Economy League of Greater Philadelphia presents research and solutions to deepen and diversify the region's technology workforce
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Economy League of Greater Philadelphia presents research and solutions to deepen and diversify the region's technology workforce

New “Driving Tech Talent Growth in PHL” Report Released during Philly Tech Week Outlines Current IT Workforce Issues and Action Plan Framework to Strengthen Tech Talent Pool



CONTACT:  Amanda Piccirilli

215-568-2525 (o)/484-680-1988 (m)

PHILADELPHIA – The Economy League today released an in-depth analysis of the region’s technology workforce and an action framework developed with regional business, civic, and government leaders to deepen and diversify Greater Philadelphia’s tech talent pool. The Economy League presented its Driving Tech Talent Growth in PHL report at a leadership forum held in conjunction with Philly Tech Week with more than 200 in attendance.


The new analysis shows that more than 102,000 people in the region work in IT occupations, and area employers have added 25,000 new tech jobs since 2002 – equivalent to 25% of all net job growth in Greater Philadelphia during that period. Projections indicate that over the next 10 years Greater Philadelphia could see between 26,000 and 44,000 job openings across a range of IT occupations including software developer, network administrator, and computer user support specialist.


Key findings from the Driving Tech Talent Growth in PHL analysis include:


  • Greater Philadelphia’s tech workforce is large and growing, but is constrained by an undersupply of qualified candidates and a lack of diversity. Women hold just 26% of tech jobs in the region and African-Americans and Hispanics hold 10% and 4% of IT positions, respectively. While this is slightly more inclusive than most other U.S. metros, underrepresentation of women and people of color remains a significant barrier for individual opportunity and business growth in Greater Philadelphia.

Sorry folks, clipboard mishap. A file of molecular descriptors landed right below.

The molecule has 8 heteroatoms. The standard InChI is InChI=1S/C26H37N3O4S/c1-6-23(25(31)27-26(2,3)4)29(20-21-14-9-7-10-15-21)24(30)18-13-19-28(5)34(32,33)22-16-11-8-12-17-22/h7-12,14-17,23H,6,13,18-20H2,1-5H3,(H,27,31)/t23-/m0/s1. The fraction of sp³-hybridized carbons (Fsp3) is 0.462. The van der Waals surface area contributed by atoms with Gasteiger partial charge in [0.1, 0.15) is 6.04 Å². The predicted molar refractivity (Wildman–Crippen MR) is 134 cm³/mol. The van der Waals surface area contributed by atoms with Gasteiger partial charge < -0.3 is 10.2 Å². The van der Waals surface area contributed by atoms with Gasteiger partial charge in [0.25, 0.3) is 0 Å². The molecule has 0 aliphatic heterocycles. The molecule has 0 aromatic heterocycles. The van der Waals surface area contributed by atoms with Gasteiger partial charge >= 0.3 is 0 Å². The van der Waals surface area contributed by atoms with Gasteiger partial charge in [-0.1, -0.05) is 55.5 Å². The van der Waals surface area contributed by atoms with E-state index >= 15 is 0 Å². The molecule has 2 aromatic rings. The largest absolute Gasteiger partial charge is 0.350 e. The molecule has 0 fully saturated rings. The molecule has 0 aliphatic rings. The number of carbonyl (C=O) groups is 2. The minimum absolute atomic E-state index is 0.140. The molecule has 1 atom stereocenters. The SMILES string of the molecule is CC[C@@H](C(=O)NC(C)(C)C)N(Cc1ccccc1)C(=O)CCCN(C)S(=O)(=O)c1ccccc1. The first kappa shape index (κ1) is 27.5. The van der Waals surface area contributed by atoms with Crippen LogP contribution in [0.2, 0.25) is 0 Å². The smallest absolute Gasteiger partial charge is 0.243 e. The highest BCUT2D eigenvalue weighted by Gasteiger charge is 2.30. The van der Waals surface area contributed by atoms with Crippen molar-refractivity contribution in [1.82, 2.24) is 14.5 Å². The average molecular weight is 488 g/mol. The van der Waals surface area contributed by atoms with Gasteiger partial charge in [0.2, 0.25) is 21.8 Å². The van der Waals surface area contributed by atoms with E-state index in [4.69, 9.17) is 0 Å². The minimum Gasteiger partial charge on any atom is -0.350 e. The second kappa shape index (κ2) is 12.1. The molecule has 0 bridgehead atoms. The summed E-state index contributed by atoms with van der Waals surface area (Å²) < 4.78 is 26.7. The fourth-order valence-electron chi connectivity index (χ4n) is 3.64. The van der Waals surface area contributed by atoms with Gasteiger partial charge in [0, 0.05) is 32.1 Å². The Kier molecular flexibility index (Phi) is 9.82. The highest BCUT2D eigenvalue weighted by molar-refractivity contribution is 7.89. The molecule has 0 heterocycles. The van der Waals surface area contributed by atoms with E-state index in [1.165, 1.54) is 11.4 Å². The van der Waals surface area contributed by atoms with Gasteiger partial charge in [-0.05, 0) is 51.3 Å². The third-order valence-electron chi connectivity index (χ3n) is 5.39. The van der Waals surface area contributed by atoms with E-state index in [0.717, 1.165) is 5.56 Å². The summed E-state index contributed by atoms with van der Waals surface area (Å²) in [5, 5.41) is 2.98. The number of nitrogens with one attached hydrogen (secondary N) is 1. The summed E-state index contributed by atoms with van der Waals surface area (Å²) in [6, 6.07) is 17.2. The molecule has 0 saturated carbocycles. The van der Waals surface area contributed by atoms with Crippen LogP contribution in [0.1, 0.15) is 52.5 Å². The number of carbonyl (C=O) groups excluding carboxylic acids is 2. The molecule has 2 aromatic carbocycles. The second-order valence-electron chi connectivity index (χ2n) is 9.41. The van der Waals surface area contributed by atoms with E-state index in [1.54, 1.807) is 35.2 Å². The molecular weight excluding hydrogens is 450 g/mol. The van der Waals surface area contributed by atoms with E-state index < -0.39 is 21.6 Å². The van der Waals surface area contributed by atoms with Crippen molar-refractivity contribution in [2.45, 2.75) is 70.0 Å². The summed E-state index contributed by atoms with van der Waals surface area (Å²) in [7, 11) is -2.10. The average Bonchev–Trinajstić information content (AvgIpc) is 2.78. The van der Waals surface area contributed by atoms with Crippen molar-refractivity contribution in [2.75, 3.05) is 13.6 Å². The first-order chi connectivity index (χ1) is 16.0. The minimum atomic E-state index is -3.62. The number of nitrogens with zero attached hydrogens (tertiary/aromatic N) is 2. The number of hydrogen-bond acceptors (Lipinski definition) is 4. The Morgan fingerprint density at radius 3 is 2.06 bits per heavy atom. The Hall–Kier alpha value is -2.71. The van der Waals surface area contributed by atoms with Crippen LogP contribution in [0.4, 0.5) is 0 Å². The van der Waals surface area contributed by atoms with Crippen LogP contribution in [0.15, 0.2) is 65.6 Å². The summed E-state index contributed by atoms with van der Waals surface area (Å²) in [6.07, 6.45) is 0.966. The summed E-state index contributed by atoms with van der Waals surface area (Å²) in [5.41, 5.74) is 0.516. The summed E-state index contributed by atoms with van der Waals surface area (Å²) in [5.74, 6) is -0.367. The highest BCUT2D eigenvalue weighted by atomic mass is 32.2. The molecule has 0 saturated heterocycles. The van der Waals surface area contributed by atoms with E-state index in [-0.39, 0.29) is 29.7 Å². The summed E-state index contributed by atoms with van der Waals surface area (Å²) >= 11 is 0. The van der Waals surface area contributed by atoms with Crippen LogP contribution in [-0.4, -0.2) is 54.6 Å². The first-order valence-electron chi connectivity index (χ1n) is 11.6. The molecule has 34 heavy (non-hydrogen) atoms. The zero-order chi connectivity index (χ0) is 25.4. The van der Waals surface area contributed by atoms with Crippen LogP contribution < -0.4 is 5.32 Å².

• IT employers in our region are struggling to fill high-skill job openings. Hard-to-fill occupations span the IT workforce spectrum from software developers to DevOps engineers to cybersecurity specialists to “big data” analysts. Given the rapid pace of change in technology, employers place a premium on workers who can learn continuously, problem solve, and adapt to evolving business needs.

  • Several tech occupations provide promising career on-ramps for middle-skill workers. While employers are feeling the biggest pinch for high-skill openings, an estimated 35,000 IT workers in Greater Philadelphia – one-third of the region’s tech workforce – holds less than a bachelor’s degree. Common middle-skill gateways jobs include computer support specialist, software tester, and web developer.

  • Many regional residents—from K-12 students to adults—do not understand the wide variety of jobs, industries, and career paths in tech. Awareness of IT job opportunities is limited in part due to the lack of integration of basic tech education into school curricula.